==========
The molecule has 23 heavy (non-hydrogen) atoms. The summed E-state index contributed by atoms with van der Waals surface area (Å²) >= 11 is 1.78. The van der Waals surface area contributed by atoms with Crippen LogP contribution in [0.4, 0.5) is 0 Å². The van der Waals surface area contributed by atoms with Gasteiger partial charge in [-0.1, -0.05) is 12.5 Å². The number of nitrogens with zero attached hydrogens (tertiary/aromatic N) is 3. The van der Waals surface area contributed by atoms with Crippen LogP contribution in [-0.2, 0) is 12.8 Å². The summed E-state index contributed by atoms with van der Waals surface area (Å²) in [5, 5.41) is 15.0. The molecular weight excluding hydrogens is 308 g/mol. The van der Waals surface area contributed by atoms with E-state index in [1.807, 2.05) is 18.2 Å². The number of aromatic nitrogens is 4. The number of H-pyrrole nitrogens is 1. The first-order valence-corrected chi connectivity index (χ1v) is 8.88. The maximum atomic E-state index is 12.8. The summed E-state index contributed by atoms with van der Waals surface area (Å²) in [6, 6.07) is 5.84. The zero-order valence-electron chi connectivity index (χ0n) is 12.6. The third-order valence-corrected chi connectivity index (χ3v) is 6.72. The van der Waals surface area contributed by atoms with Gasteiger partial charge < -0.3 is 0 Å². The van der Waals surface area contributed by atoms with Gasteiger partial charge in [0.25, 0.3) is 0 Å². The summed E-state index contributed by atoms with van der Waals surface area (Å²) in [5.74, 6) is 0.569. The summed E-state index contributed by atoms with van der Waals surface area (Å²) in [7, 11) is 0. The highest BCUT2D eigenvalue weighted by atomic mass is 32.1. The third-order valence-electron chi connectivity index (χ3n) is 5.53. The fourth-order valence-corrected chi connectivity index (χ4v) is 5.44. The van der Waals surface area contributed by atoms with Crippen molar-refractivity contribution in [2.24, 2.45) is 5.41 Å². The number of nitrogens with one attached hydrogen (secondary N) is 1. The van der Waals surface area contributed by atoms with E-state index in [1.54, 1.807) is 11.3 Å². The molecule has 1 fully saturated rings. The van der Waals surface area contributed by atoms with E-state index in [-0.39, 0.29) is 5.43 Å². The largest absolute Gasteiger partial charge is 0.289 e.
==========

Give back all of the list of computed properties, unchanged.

The molecule has 23 heavy (non-hydrogen) atoms. The summed E-state index contributed by atoms with van der Waals surface area (Å²) >= 11 is 1.78. The van der Waals surface area contributed by atoms with Crippen LogP contribution in [0.4, 0.5) is 0 Å². The van der Waals surface area contributed by atoms with Gasteiger partial charge in [-0.1, -0.05) is 12.5 Å². The number of nitrogens with zero attached hydrogens (tertiary/aromatic N) is 3. The van der Waals surface area contributed by atoms with Crippen LogP contribution in [-0.2, 0) is 12.8 Å². The summed E-state index contributed by atoms with van der Waals surface area (Å²) in [5, 5.41) is 15.0. The molecular weight excluding hydrogens is 308 g/mol. The van der Waals surface area contributed by atoms with E-state index in [1.807, 2.05) is 18.2 Å². The number of aromatic nitrogens is 4. The number of H-pyrrole nitrogens is 1. The first-order valence-corrected chi connectivity index (χ1v) is 8.88. The maximum atomic E-state index is 12.8. The summed E-state index contributed by atoms with van der Waals surface area (Å²) in [6, 6.07) is 5.84. The zero-order valence-electron chi connectivity index (χ0n) is 12.6. The third-order valence-corrected chi connectivity index (χ3v) is 6.72. The van der Waals surface area contributed by atoms with Gasteiger partial charge < -0.3 is 0 Å². The van der Waals surface area contributed by atoms with Gasteiger partial charge in [0.25, 0.3) is 0 Å². The summed E-state index contributed by atoms with van der Waals surface area (Å²) in [5.74, 6) is 0.569. The summed E-state index contributed by atoms with van der Waals surface area (Å²) in [7, 11) is 0. The highest BCUT2D eigenvalue weighted by atomic mass is 32.1. The third-order valence-electron chi connectivity index (χ3n) is 5.53. The fourth-order valence-corrected chi connectivity index (χ4v) is 5.44. The van der Waals surface area contributed by atoms with Crippen molar-refractivity contribution in [2.24, 2.45) is 5.41 Å². The number of nitrogens with one attached hydrogen (secondary N) is 1. The van der Waals surface area contributed by atoms with E-state index in [1.54, 1.807) is 11.3 Å². The molecule has 1 fully saturated rings. The van der Waals surface area contributed by atoms with E-state index in [-0.39, 0.29) is 5.43 Å². The largest absolute Gasteiger partial charge is 0.289 e.